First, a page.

Five Underappreciated Comic Book Style Movies

There was a weird period in the aughts where movie studios were becoming more and more open to adapting superhero and comic book movies, but weren’t quite committed just yet. Meanwhile they did release some movies that were comic book like in nature and concept, and while they kind of bombed critically and or financially, I enjoyed them quite a bit. A few of them were even ahead of their time in many respects. Here are five that I think are woefully under appreciated, and deserve more notice, even if they aren’t what I’d call flawless or masterpieces.

The One (2001)
Streaming on:
Netflix, Amazon Prime Video
With Marvel and DC popularizing the idea of multiverses and alternate universes, “The One” is one of the finer entries in the sub-genre. James Wong’s “The One” is a crime thriller and science fiction martial arts movie centered on Jet Li who plays Gabriel Yulaw. As Yulaw, he travels through alternate worlds to track down and kill his alternates, which grants him more power in exchange. With then newcomer Jason Statham as an agent tasked with tracking him down, “The One” culminates in to a pretty fun, over the top martial arts thriller, topped off by a pretty creative final scene.

Sky High (2005)
Streaming on:
Disney Plus, Apple TV
Satirizing the whole superhero trope before the superhero movie really took off, “Sky High” is a fun and exciting underdog tale packed with a marvelous cast including Bruce Campbell, Kurt Russell, Kelly Preston, Danielle Panabaker, Mary Elizabeth Winstead, and many more. “Sky High” is a great take on the ideas of conformity and the idea of being “special” in a world that demands a lot from its youth. There are some neat action scenes, some great meta-humor, and the special effects still hold up very well. Plus, Mary Elizabeth Winstead really stands out among a large cast of young performers.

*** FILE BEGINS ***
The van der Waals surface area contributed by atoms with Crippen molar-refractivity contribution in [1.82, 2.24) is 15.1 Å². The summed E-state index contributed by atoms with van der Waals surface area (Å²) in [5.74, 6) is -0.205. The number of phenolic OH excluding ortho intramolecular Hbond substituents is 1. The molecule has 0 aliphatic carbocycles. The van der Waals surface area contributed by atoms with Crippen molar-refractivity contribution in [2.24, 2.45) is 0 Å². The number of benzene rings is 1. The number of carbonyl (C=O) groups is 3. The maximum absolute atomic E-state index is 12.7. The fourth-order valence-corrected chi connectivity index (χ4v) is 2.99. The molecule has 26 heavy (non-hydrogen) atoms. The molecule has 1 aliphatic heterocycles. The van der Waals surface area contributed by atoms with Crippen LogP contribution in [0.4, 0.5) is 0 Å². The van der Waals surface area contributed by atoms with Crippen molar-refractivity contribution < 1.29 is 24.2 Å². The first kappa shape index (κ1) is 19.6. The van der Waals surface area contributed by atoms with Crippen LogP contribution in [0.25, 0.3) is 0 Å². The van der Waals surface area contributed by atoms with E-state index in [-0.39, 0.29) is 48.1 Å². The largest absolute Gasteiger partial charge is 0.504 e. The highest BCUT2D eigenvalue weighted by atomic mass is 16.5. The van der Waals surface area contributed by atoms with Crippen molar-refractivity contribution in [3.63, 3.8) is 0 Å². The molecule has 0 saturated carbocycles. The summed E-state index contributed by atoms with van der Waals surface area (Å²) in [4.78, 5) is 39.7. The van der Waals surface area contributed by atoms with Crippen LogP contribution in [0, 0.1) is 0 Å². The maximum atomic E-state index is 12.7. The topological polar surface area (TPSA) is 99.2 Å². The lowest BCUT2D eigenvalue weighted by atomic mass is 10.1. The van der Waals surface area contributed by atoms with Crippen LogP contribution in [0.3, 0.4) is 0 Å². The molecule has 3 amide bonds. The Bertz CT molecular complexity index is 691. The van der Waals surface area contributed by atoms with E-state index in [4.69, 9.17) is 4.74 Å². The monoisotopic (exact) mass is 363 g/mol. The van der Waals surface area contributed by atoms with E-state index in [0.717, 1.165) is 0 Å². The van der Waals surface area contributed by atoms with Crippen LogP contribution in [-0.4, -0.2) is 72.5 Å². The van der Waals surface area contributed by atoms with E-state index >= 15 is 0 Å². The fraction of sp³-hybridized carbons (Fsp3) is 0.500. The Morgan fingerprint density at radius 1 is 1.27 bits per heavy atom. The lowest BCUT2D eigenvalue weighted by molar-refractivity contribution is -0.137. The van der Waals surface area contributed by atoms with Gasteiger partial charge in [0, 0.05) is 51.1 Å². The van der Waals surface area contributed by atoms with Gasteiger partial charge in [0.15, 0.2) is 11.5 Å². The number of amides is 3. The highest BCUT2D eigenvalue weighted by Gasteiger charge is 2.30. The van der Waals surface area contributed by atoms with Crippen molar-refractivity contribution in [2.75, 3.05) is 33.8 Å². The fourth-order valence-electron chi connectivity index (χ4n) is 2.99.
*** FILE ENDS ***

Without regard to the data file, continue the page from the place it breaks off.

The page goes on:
Jumper (2008)
Streaming on: Apple TV, Amazon Prime Video
Not many critics enjoyed Doug Liman’s adaptation of “Jumper” but I had a good time with it in spite of its flaws. Hayden Christensen plays David, a breed of people endowed with the ability to teleport anywhere they want. Using the ability to improve his life, he’s hunted down by the mysterious Roland Cox, a man devoted to stopping “Jumpers.” Filled with some sleek action, interesting characters (including scene stealer Jamie Bell), and some great visuals, I really think “Jumper” deserved a lot more love than it originally did.

Push (2009)
Streaming on:
Max, Redbox, Apple TV
Before Chris Evans was Captain America, he starred in Paul McGuigan’s underrated sci-fi thriller “Push.” Evans played Nick Gant, a psychic among a sub-breed of other psychics who vows revenge on Division, a covert organization that engages in psychic warfare and experiments. Of course with a band of rogue psychics with their own powers, Nick teams up with a powerful clairvoyant played by Dakota Fanning in search of the key that could end the Division forever. “Push” is murky, but a lot of fun with some interesting concepts that are never fully fleshed out. There’s also the great cast of folks like Cliff Curtis, Djimon Hounsou, Camilla Belle, and the aforementioned Evans and Fanning.

I Am Number Four (2011)
Streaming on: Apple TV, Amazon Prime Video, Vudu
Based on the book series, DJ Caruso’s “I Am Number Four” is a fun science fiction flick filled with potential for a franchise. Alex Pettyfer plays John, an alien posing as a human who is on the run with his caretaker Henri, as played by Timothy Olyphant. They’re running from merciless enemies intent on hunting them down, while also pursuing eight others young aliens, also incognito. As John seeks a normal life in a small town, the otherworldly forces come crashing down on his quiet life. “I Am Number Four” packs in a lot of mythology but it’s a lot of fun and features memorable turns from folks like Teresa Palmer and Dianna Agron. It’s too bad we never got a sequel.